Benazepril in Dogs and Cats

Usages and Risks of Fortekor® and Lotensin® in Dogs and Cats

Cat and dog sleeping together
Turbot / Pixabay / Creative Commons

Benazepril, also known as Fortekor® and Lotensin®, is used in the dog and cat relatively frequently. It has several uses, including treating heart and kidney disease in both the canine and the feline.

Benazepril is part of a class of drugs known as angiotensin-converting enzyme inhibitors or ACE inhibitors. Their primary effect is vasodilation (dilation of the blood vessels).

What Does an ACE Inhibitor Like Benazepril Do in the Dog and Cat?

The angiotensin-converting enzyme (ACE) is part of a system in the body that produces a compound known as angiotensin-ll. Angiotensin-ll is a powerful vasoconstrictor, meaning that it narrows the blood vessels throughout the body. This narrowing of the blood vessels causes increased resistance within the vessels, which in turn increases the amount of work that the heart has to do to pump the blood through the blood vessels.

When benazepril is given to a dog or cat, it inhibits the angiotensin-converting enzyme, resulting in less angiotensin-ll being produced. Lower levels of angiotensin-ll, in turn, lead to vasodilation, an increase in the diameter of the blood vessels located throughout the body. This has several effects:

  • Benazepril effectively causes vasodilation, which makes it easier for the heart to pump blood through the vessels and to the rest of body. This is an effective way to take some of the load off of the heart.
  • Benazepril also helps to lower blood pressure by causing vasodilation.
  • In addition, benazepril increases the blood flow to the kidneys, which in some animals with kidney disease may help the kidneys to function more efficiently.

Benazepril Uses in Dogs and Cats

Benazepril, because of its action as a vasodilator, is commonly used to treat congestive heart failure in both dogs and cats. In most cases, benazepril is used together with furosemide (Lasix®). When these two drugs are combined, the quality of life a dog or cat in congestive heart failure can be improved considerably in many cases. It is worth noting though that the dosage of furosemide may need to be lowered so that your pet's blood pressure does not drop too low.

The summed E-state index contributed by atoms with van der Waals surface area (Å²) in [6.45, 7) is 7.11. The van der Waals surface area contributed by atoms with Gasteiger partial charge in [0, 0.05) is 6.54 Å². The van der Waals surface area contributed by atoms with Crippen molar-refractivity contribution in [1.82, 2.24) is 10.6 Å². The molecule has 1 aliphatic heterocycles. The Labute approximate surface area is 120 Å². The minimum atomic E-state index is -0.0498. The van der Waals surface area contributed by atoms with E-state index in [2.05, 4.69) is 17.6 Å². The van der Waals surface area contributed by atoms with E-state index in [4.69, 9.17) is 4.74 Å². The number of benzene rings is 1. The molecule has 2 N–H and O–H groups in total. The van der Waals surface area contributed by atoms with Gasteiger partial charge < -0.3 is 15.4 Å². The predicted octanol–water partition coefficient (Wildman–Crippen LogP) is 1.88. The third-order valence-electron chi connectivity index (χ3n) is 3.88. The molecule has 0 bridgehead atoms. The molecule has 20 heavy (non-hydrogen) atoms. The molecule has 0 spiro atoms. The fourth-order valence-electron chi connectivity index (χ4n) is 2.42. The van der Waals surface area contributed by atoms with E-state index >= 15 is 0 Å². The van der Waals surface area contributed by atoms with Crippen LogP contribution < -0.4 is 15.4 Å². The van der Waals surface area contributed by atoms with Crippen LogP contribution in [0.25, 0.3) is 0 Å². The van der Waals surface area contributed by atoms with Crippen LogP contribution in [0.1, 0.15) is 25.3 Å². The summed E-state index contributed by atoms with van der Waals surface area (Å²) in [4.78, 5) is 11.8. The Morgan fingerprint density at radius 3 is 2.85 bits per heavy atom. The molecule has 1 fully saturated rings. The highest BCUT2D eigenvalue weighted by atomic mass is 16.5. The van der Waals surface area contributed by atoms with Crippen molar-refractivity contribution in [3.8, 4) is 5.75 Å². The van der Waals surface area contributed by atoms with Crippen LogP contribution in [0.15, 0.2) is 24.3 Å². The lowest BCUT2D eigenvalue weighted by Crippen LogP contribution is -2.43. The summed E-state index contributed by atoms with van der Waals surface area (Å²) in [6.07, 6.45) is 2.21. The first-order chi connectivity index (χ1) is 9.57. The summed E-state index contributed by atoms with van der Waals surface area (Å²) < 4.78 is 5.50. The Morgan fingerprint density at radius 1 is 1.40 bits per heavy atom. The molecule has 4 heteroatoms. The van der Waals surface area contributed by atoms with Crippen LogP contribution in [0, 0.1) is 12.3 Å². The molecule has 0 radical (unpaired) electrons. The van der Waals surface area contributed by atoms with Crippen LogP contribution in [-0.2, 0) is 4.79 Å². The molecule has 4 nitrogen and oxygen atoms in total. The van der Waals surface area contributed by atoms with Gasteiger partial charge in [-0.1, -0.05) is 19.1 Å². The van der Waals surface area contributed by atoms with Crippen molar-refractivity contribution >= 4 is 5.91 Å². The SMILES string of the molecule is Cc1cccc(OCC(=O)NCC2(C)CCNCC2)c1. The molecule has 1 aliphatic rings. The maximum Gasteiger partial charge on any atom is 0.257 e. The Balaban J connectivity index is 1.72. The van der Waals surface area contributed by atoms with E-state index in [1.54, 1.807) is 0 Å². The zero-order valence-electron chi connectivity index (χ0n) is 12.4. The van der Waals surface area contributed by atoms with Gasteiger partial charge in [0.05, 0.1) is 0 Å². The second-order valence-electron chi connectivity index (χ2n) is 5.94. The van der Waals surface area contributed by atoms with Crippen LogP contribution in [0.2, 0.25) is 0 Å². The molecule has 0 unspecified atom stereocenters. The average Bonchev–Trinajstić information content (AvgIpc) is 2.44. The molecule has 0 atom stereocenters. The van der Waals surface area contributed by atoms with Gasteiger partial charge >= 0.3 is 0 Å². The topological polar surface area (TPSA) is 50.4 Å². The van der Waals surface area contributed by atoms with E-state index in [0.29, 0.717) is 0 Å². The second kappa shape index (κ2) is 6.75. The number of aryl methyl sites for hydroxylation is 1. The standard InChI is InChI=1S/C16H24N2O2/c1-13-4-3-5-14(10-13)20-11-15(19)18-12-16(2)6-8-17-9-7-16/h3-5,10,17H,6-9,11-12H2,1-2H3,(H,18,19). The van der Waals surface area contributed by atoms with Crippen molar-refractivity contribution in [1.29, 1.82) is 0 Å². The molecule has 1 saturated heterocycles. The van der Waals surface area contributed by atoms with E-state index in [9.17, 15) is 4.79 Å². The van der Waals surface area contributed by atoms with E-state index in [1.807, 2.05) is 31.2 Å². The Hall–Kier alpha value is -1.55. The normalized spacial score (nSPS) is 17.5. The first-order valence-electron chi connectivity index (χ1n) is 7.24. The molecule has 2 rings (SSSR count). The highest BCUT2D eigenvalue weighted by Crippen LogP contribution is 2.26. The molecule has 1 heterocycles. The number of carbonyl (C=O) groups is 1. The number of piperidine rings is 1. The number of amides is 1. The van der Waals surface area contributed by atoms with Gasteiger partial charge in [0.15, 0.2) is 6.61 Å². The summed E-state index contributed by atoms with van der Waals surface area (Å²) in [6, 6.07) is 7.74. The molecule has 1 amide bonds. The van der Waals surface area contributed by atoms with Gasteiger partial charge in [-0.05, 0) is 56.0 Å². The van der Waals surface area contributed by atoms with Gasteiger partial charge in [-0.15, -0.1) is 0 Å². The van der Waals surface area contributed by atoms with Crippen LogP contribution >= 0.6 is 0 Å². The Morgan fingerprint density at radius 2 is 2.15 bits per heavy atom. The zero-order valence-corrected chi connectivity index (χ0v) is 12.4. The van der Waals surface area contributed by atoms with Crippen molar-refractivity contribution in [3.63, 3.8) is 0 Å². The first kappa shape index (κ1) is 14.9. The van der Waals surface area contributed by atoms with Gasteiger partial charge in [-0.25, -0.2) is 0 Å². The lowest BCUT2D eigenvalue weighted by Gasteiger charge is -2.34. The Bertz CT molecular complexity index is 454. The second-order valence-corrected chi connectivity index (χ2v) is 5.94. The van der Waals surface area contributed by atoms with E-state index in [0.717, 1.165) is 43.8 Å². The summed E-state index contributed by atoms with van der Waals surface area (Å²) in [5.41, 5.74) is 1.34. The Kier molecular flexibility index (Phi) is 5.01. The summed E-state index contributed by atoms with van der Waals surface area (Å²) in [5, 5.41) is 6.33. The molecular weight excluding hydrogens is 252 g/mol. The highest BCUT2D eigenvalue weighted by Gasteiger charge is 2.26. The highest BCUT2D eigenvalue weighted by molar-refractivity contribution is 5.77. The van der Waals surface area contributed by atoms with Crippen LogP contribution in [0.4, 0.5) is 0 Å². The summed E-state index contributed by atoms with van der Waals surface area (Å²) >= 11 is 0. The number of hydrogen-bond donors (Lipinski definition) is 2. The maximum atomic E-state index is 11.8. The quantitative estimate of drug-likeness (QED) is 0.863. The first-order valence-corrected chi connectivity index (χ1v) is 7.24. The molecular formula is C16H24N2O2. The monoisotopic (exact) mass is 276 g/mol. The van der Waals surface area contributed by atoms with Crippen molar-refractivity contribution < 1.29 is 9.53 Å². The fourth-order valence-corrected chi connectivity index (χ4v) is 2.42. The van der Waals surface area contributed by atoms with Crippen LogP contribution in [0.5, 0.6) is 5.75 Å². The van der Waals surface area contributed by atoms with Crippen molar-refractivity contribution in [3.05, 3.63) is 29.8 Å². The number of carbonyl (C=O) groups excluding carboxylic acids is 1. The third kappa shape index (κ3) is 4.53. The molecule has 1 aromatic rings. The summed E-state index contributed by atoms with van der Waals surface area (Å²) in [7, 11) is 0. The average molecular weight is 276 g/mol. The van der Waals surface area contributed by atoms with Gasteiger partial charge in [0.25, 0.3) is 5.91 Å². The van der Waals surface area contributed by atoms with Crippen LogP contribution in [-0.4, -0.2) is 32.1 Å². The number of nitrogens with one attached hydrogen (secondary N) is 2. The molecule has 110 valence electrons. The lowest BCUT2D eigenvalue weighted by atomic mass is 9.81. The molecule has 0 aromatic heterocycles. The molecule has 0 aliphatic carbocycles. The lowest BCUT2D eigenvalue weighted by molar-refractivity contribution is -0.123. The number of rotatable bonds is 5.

Benazepril is also used to treat canine and feline kidney disease, specifically chronic kidney (renal) failure and kidney diseases in which abnormal quantities of protein are being filtered through the kidneys and into the urine (protein-losing nephropathies.)

Benazepril is also sometimes used to treat high blood pressure in dogs and cats.

Side Effects to Watch for in Dogs and Cats Receiving Benazepril

The most common side effects are gastrointestinal upset such as vomiting, diarrhea, lack of appetite and possibly weakness. However, more serious side effects such as hypotension (low blood pressure), an elevated blood potassium level (hyperkalemia) and kidney damage can also occur. Dogs and cats receiving benazepril should be monitored closely at home and should be examined periodically by their veterinarian.

Benazepril is known to pass the placenta to any developing fetuses. When using benazepril in pregnant animals, the benefits of its use must be weighed against the risks of losing or damaging the unborn puppies or kittens.

Benazepril (Fortekor®, Lotensin®) in dogs and cats is effective in treating congestive heart failure and is also used to treat kidney disease and hypertension (high blood pressure.)